Saving 'pirate' Ryan

Nearly three weeks ago, the boat Ryan Brackenbury had been piloting inconveniently ran aground on the beach in Gonzales Bay. Brackenbury had been anchored in the area for about a month but heavy winds and a light anchor on a sandy, rocky bottom was no match for the high winds and high tide of that storm that pushed his boat in and left him stranded.

It’s become clear to people living in the neighbourhood that the boat, lying at a thirty-degree angle, perpendicular to the shore, is Brackenbury’s home.

Brackenbury, or 'pirate Ryan' as some locals have come to know him, leaves it periodically on his bicycle with a skateboard strapped to his pack. If the bike is gone, he isn’t there. If at first his arrival was a curiosity, his weeks-long presence on the beach has become an unnerving waiting game to see how the situation will be resolved.

This isn’t Ryan’s first time on Gilligan’s island. His reputation for running aground verges on the legendary.

In Dec 2018, Brackenbury was forced to run the 20ft fibreglass boat he was living on aground in McNeill Bay. He took on water and needed help but C-Tow service wasn’t called because the charge to lend him aid would have cost either Oak Bay or Brackenbury roughly $400 per hour.

Then, in 2019, Brackenbury was fined a precedent setting $15K for failing to comply with a coast guard order to remove a 27ft white-hulled cabin cruiser called the Akoo, from where he ran it aground in Cadboro Bay. The Coast Guard determined that that boat posed a hazard to the marine environment and to public safety.

The Coast Guard (CCG) only removes vessels when they present navigational or environmental hazards and it was the first time the Coast Guard had ever issued a fine for a hazardous abandoned vessel. The CCG can issue fines of up to $50,000 per violation and additional fines can be issued every day until the violation ceases.

Slapping Brackenbury with a fine is like bloodletting granite.

According to his LinkedIn page, he is the CEO of the Ending Re-Offending Society (EROS), a “rehabilitation alternative to jail, teaching life skills giving the knowledge necessary to become a valued member of the community with opportunity of a hopeful future with the skills and tools necessary to end the cycle offending for the people stuck in the circle of repeatedly getting released from jails and institutions every few months.”

In very real terms, it’s a program he could have designed from experience. Ryan has been in touch with the law across several provinces and charged with crimes varying in degree of seriousness. He’s a man who, in his own words, is merely “passing along what I have learned from my own failures so others will have results with endless possibility's [sic].”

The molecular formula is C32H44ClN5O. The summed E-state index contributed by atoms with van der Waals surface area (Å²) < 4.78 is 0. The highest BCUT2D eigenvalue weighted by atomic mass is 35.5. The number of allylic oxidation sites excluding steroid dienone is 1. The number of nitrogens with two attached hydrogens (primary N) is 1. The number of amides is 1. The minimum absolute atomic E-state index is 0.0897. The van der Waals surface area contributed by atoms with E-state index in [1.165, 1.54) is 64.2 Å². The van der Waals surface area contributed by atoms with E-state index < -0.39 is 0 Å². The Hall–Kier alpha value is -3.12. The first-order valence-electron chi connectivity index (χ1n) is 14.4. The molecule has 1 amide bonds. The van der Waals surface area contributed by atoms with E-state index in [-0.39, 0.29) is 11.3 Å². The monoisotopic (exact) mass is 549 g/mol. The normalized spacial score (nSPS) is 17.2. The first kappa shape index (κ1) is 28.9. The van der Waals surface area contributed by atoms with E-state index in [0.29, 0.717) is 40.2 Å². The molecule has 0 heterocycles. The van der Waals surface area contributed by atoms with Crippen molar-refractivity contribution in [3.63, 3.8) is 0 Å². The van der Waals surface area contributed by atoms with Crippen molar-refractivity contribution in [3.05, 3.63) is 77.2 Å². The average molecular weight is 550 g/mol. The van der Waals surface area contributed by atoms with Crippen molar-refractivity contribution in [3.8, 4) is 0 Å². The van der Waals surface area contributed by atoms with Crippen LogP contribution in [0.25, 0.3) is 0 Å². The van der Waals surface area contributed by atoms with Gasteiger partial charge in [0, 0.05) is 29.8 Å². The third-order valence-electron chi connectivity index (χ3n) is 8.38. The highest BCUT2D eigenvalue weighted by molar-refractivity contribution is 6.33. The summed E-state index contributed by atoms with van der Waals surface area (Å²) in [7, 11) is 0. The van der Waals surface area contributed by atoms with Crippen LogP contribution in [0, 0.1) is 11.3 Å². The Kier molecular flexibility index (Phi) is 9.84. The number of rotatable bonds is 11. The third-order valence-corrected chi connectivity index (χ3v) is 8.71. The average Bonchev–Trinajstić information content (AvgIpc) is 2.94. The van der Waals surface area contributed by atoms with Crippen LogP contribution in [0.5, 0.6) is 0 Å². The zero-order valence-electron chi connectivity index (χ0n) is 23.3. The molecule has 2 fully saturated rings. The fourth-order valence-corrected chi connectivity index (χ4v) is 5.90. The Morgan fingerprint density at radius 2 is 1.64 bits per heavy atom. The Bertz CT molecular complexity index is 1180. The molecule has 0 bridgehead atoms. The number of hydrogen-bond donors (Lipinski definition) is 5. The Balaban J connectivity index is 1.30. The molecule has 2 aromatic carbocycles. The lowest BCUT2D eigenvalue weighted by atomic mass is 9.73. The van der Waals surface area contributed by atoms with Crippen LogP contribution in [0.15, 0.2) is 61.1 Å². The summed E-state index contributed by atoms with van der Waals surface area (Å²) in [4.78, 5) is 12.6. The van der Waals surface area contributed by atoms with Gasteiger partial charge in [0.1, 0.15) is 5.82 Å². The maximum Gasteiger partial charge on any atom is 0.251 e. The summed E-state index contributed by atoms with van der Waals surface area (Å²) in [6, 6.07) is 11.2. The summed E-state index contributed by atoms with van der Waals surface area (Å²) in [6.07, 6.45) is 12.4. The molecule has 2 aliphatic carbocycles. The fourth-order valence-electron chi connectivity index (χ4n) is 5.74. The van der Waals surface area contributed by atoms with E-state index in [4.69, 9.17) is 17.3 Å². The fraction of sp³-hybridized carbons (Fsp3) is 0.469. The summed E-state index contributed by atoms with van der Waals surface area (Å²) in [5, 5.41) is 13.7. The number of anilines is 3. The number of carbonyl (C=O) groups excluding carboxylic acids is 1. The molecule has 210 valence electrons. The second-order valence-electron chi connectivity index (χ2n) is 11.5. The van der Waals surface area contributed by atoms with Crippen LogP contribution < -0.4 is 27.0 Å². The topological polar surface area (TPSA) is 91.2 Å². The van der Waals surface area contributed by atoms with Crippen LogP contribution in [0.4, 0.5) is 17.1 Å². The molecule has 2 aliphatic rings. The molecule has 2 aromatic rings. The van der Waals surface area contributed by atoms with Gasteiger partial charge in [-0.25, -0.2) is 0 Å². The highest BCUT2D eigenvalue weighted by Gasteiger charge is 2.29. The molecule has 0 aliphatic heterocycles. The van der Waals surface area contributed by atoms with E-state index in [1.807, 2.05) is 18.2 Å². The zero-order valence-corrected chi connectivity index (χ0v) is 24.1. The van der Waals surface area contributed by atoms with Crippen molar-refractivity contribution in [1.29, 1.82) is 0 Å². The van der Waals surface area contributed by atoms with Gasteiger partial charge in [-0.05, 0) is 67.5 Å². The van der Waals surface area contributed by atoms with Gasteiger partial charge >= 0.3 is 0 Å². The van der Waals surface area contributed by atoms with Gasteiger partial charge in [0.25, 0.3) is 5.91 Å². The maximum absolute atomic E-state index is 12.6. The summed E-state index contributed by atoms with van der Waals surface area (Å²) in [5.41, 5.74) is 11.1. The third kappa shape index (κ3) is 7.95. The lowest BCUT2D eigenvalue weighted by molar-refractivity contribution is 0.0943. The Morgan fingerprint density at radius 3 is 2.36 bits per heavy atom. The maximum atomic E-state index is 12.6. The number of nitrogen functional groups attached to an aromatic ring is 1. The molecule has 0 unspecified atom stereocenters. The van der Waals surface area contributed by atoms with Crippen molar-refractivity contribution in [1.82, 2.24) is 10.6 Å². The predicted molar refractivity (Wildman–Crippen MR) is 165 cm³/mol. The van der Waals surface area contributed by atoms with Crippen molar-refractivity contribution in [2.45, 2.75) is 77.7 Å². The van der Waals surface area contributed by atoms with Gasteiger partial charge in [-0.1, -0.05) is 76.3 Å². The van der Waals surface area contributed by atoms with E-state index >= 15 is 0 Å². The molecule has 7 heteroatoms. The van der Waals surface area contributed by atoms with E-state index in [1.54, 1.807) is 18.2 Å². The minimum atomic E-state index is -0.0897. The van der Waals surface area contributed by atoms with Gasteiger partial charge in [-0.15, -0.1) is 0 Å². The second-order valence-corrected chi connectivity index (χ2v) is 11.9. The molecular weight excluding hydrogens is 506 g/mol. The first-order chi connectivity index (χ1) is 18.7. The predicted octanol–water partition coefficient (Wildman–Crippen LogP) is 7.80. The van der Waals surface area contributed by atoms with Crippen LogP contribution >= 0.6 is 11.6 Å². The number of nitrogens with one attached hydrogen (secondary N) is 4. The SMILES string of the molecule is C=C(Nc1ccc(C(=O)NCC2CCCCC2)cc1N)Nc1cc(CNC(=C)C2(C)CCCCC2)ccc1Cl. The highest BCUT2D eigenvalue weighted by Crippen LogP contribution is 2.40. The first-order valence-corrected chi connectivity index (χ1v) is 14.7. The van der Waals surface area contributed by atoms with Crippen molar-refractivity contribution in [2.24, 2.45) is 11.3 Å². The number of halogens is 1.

There is something undeniably compelling about a person in the possession of a boat who, without exhibiting any obvious mastery of the craft, has caused a multi-jurisdictional ruckus that, as of Wednesday, no one outfit of authority has been able to resolve. He is a man operating fully outside of the laws of both the land and the sea. Some folks are here for it, insofar as they feel sorry for him but many just want the boat gone.

When asked about their interaction with the boat, the Coast Guard told Capital Daily that “contact was made with the owner of the vessel after the vessel beached” and that members “attended the scene and assessed the vessel as a low hazard to pollute hydrocarbons.” In other words, the wreck doesn’t qualify as an environmental hazard.

Under Canadian law, vessel owners are responsible for their vessel at all times and are responsible for repairs, salvage, and prevention or clean-up of leaking fuel and oil. Vessel owners are also liable for the costs of damage caused by pollution originating from their vessel. In this case, there is no pollution issuing from Brackenbury’s boat.

Their file on the boat has been handed over to Transport Canada. However, in the interim, they said, “the Coast Guard continues to monitor the vessel and, in the event that the situation changes or the vessel deteriorates and becomes a hazard, we are prepared to take action if required.”

It’s come down to the question of who is responsible for getting the boat off the beach.

Inoperable but not hazardous and with its keel cut along nearly its entire length—thanks to some handy work Brackenbury got up to with a chainsaw on Tuesday—the boat remains “home.” Essentially, Ryan is now camping in his leaning, damaged boat in the middle of Gonzales Beach. Enter City of Victoria Bylaw officers, three of whom came to speak with Brackenbury on Wednesday morning. Capital Daily was asked at that time, not to record the conversation and to remain a number of feet away while they spoke with the man.

The situation verges on the ludicrous if not the desolate. Brackenbury, has been resourceful enough, however dubiously, at making his way in it by repeatedly coming into the possession of an alternative housing option again and again. Until he wrecks it.

During the McNeill Bay incident, Brackenbury said “I’ve had my name on the BC Housing thing for a couple years now and I haven’t had any luck, so you know, this (living on boats) is the best option.” No one who would take more than a minute to look into the patterns of misfortune and misconduct that have plagued his life would doubt him when he says, “coming from my heart and walks of life as i have no idea the amount of work i have to do each day.” The daily slog for survival is something support organizations often hear from people who are unhoused.

Brackenbury is no pirate. He’s a beleaguered man whose luck has repeatedly run aground.

Sidney Coles, Local Journalism Initiative Reporter, Capital Daily